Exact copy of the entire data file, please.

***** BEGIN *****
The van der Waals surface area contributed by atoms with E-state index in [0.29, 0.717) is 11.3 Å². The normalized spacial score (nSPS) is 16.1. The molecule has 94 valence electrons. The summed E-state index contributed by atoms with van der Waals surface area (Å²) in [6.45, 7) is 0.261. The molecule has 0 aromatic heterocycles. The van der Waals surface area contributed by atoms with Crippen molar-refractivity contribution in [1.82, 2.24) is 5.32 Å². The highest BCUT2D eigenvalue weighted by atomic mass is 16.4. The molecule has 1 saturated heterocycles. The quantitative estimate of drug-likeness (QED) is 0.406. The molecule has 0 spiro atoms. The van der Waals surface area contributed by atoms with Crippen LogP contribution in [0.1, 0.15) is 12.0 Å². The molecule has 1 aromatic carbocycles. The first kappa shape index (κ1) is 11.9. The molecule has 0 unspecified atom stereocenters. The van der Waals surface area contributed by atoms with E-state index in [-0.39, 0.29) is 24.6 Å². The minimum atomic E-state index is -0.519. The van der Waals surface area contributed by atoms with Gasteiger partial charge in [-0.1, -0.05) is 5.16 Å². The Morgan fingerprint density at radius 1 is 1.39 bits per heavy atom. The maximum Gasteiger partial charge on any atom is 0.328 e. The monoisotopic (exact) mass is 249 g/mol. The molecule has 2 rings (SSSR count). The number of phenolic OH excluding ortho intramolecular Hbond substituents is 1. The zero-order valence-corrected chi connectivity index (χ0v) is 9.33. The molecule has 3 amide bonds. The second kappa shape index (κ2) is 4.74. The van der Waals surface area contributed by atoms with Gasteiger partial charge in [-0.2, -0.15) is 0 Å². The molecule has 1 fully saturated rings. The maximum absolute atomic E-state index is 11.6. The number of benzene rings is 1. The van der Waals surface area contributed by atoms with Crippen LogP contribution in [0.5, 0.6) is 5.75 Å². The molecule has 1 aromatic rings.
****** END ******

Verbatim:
The van der Waals surface area contributed by atoms with E-state index in [0.29, 0.717) is 11.3 Å². The normalized spacial score (nSPS) is 16.1. The molecule has 94 valence electrons. The summed E-state index contributed by atoms with van der Waals surface area (Å²) in [6.45, 7) is 0.261. The molecule has 0 aromatic heterocycles. The van der Waals surface area contributed by atoms with Crippen molar-refractivity contribution in [1.82, 2.24) is 5.32 Å². The highest BCUT2D eigenvalue weighted by atomic mass is 16.4. The molecule has 1 saturated heterocycles. The quantitative estimate of drug-likeness (QED) is 0.406. The molecule has 0 spiro atoms. The van der Waals surface area contributed by atoms with Crippen LogP contribution in [0.1, 0.15) is 12.0 Å². The molecule has 1 aromatic carbocycles. The first kappa shape index (κ1) is 11.9. The molecule has 0 unspecified atom stereocenters. The van der Waals surface area contributed by atoms with E-state index in [-0.39, 0.29) is 24.6 Å². The minimum atomic E-state index is -0.519. The van der Waals surface area contributed by atoms with Gasteiger partial charge in [-0.1, -0.05) is 5.16 Å². The Morgan fingerprint density at radius 1 is 1.39 bits per heavy atom. The maximum Gasteiger partial charge on any atom is 0.328 e. The monoisotopic (exact) mass is 249 g/mol. The molecule has 2 rings (SSSR count). The number of phenolic OH excluding ortho intramolecular Hbond substituents is 1. The zero-order valence-corrected chi connectivity index (χ0v) is 9.33. The molecule has 3 amide bonds. The second kappa shape index (κ2) is 4.74. The van der Waals surface area contributed by atoms with Gasteiger partial charge in [-0.2, -0.15) is 0 Å². The molecule has 1 fully saturated rings. The maximum absolute atomic E-state index is 11.6. The number of benzene rings is 1. The van der Waals surface area contributed by atoms with Crippen LogP contribution in [0.5, 0.6) is 5.75 Å². The molecule has 1 aromatic rings.